Eleven More Individuals Plead Guilty To Oxycodone Distribution Offenses Involving Montgomery Physician

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Prescription bottle with backlit Oxycodone tablets. Oxycodone is a generic prescription opioid. A concept of the opioid epidemic crisis

            Montgomery, Ala. –    Over the past several weeks, eleven individuals have appeared in federal court and pleaded guilty to charges of conspiring to unlawfully possess oxycodone with intent to distribute and for illegally distributing the prescription drug, announced Acting United States Attorney Sandra J. Stewart. Information about the defendants and the dates on which they pleaded guilty are as follows:

 

            According to court documents, these defendants agreed among themselves and with others to obtain illegitimate and unlawful prescriptions for oxycodone, a Schedule II controlled substance, signed by a Montgomery, Alabama physician, Dr. D’Livro Lemat Beauchamp. In many cases, this was facilitated through a third-party without actually going to the physician’s office. The defendants would then fill those prescriptions at pharmacies located in and around Montgomery, give the oxycodone tablets to organizers of the conspiracy, and collect payment. Additionally, the organizers of the conspiracy and Beauchamp agreed that Beauchamp would receive $350.00 per unlawful prescription he signed. Statements made at the various plea hearings, indicated that defendants Daughtry and Rogers were among the organizers of the conspiracy. The scheme operated from 2012 until April of 2020. However, each defendant did not necessarily participate for all or even most of that period.

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            In total, these eleven defendants unlawfully obtained, possessed with the intent to distribute, and, in most cases, did distribute, approximately 38,780 30-milligram oxycodone tablets, which is equal to 1,163,400 milligrams of the drug.


            For his part in the scheme, on October 20, 2020, Dr. Beauchamp pleaded guilty to the same offense. Likewise, on March 30, 2021, another one of the organizers, Deandre Varnel Gross, entered a guilty plea. Finally, two other defendants in the case, Shayla Denise Moorer and Naaman Rashad Jackson, pleaded guilty earlier this summer. As noted in their press release, Moorer and Jackson each unlawfully received payments for filling oxycodone prescriptions and transferring oxycodone tablets.

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            In the coming months, United States District Judge Myron H. Thompson will conduct a sentencing hearing for each of the defendants discussed above. At his or her sentencing hearing, each defendant will face a maximum sentence of 20 years of imprisonment, a maximum fine of $1,000,000.00, and other monetary penalties.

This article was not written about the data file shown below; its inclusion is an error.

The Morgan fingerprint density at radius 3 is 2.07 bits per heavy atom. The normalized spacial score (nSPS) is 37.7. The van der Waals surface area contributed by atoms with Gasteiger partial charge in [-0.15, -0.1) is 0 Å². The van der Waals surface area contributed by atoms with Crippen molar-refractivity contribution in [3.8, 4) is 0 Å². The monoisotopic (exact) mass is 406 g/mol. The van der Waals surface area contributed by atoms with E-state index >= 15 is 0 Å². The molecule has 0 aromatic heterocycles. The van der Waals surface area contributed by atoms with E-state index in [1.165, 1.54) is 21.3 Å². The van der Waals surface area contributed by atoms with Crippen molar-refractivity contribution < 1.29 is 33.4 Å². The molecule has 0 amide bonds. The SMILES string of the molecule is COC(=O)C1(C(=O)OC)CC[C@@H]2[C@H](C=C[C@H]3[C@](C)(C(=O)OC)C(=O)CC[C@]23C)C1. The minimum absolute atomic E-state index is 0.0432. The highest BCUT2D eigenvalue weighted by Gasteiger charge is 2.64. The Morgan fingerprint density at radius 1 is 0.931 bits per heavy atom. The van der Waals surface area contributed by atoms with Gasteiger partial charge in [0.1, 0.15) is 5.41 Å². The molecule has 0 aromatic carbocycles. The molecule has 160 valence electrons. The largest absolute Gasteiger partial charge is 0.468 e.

Cases against other co-conspirators named in the indictment are still pending. Those defendants are presumed innocent until found guilty beyond a reasonable doubt in a court of law.

            “It is disturbing how so many are willing to jeopardize the well-being of the community simply to make a few extra dollars,” stated Acting United States Attorney Stewart. “The drugs distributed through the work of this conspiracy were powerful opioids, capable of destroying lives and families. We will never be able to account for the harm caused by the collective action of this group. I am glad that, after many years and many pills pouring into our communities, these defendants are being held to account for their actions.”

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            “Those who choose to violate laws designed to ensure the safe and legal dispensation of pharmaceutical drugs will not escape the scrutiny of DEA by attempting to hide criminal activity and placing unbridled greed before health and safety,” said DEA Assistant Special Agent in Charge Towanda Thorne-James.

            The Drug Enforcement Administration’s Tactical Diversion Squad investigated this case, assisted by the United States Department of Health and Human Services – Office of Inspector General and the Shelby County, Alabama Sheriff’s Office. Assistant United States Attorneys Jonathan S. Ross and Alice S. LaCour are prosecuting the case.

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